Ava Christ, who is visiting Juneau for two weeks, picks up pieces of large debris on a beach on North Douglas on Monday afternoon. Christ, who wanted to get involved with helping the community after hearing about the “tragedy” of the flooding, said she filled about four bags of trash in just a few hours of cleanup. (Clarise Larson / Juneau Empire)

Ava Christ, who is visiting Juneau for two weeks, picks up pieces of large debris on a beach on North Douglas on Monday afternoon. Christ, who wanted to get involved with helping the community after hearing about the “tragedy” of the flooding, said she filled about four bags of trash in just a few hours of cleanup. (Clarise Larson / Juneau Empire)

Three residences partially or completely destroyed, 15 condemned by Suicide Basin flooding

Officials assessing which structures might be saved, how to clean up debris and contamination.

Two Juneau homes were completely destroyed, one partially destroyed and 15 other residences are currently condemned as uninhabitable following record flooding from Suicide Basin during the weekend, a city official said Monday.

In addition, there are about two dozen residences “that have experienced a varying degree of related damage — anything from flooding to tree strikes to fuel oil tanks getting flooded and spilled, to major and significant erosion issues,” City and Borough of Juneau Deputy Manager Robert Barr told the Empire on Monday afternoon.

Most of the damage occurred as flood waters in the Mendenhall River rose rapidly Saturday afternoon and into the evening, eroding dozens of feet of riverbank while tearing loose trees, oil tanks, and other debris. The debris is causing additional concerns for officials who are monitoring for hazardous contamination and assessing waste management removal options for mass amounts of items that have washed ashore, and residents trying to return some of those items to their original owners.

The water crested at about 11:15 p.m. Saturday and an official flood alert was canceled at 10 a.m. Sunday, but the city has declared the incident a local emergency, and local leaders are in discussions with state and federal disaster officials about further assistance.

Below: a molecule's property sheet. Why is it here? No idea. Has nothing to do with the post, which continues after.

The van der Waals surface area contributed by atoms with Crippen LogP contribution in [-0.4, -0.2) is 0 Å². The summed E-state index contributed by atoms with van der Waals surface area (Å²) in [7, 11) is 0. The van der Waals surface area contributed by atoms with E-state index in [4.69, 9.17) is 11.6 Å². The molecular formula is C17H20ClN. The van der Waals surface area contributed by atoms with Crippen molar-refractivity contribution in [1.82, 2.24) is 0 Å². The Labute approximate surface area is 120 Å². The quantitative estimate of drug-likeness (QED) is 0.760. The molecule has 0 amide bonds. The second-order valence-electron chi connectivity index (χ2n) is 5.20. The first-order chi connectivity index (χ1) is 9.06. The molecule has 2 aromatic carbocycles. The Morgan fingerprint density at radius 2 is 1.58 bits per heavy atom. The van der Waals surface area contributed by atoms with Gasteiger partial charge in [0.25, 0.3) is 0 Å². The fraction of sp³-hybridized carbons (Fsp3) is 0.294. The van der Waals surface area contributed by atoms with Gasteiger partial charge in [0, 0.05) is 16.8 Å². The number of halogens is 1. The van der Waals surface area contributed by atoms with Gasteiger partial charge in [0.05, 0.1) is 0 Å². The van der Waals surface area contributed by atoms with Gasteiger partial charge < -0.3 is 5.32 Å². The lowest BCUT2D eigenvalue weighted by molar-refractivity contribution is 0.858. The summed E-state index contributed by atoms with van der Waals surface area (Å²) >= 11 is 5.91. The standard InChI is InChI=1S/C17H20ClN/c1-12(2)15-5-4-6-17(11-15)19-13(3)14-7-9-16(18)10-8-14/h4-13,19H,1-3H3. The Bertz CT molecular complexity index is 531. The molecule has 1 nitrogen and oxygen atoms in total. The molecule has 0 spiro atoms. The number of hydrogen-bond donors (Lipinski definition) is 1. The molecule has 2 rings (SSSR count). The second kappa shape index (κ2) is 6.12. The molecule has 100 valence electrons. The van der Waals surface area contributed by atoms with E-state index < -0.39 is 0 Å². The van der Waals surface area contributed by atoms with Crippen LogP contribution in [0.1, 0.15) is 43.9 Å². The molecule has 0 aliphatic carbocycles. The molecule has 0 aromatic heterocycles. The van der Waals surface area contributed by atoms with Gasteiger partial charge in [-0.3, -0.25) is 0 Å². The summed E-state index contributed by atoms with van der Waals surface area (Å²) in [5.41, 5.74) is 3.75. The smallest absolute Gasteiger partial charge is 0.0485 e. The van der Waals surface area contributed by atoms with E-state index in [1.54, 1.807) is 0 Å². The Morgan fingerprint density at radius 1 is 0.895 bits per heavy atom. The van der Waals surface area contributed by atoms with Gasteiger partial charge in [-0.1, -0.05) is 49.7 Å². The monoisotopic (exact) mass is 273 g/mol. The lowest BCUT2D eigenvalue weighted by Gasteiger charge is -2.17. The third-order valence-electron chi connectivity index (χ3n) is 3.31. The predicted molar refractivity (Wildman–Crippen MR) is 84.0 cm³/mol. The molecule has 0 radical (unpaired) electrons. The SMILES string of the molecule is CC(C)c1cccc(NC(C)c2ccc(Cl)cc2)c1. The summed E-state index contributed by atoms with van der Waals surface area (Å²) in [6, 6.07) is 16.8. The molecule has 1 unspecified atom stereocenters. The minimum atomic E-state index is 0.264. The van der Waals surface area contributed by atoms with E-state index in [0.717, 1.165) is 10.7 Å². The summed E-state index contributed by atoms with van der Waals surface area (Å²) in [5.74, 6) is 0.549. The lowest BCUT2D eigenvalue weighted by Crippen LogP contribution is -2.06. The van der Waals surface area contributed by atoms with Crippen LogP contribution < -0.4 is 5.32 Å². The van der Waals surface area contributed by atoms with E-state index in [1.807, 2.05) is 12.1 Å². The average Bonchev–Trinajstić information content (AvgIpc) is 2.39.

The flooding was caused by a release of water from Suicide Basin — a natural event that has occurred annually since 2011 — and the maximum level of 14.97 feet far exceeded the previous record of 11.99 feet in July of 2016. Some scientists and national media reports are speculating on whether climate change might be responsible for this year’s flood and if more such incidents are ahead, but experts said answers are still to be determined.

“This is still a recent phenomenon,” National Weather Service meteorologist Andrew Park told the Washington Post, adding “there’s going to be a lot of eyes on this.”

Barr, who has been designated the city’s media spokesperson for the flood, said the number of inquires he’s received is “more than I’ve ever taken for any disaster in the past, including COVID, and three-quarters of them are not local.”

Pieces of wood, concrete and other debris that washed ashore on North Douglas are piled for collection on Monday. (Clarise Larson / Juneau Empire)

Pieces of wood, concrete and other debris that washed ashore on North Douglas are piled for collection on Monday. (Clarise Larson / Juneau Empire)

Can some condemned homes be saved?

The condemned residences include two six-unit condominiums that have portions of the buildings hanging over the edge of the bank of the Mendenhall River due to massive erosion from the flooding, Barr said. There are also two single-family residences — including one with a separate apartment — that are condemned.

“That just means they’re unsafe for habitation right now,” he said. “It doesn’t mean they can’t potentially be made safe again.”

Local engineers and contractors examined the condominiums Monday to assess if it’s possible to save the buildings by restoring the missing section of the riverbank, Barr said.

“It’s my understanding of the condo association has been working with and they are seeking some emergency permitting through us, and state and federal agencies…to hopefully build back that bank and potentially save those buildings,” he said. “I will certainly emphasize ‘potentially’ is the key word there — we don’t know.”

Residents of some homes with exposed foundations evacuated their belongings during the weekend, saying they believe there is no realistic possibility of saving the structures. Barr said inspectors on Sunday prioritized those that appear to be most at risk and will first be evaluated to determine if they are salvageable.

If repairs aren’t possible, the property owner is to a large extent responsible for the demolition or other subsequent action, Barr said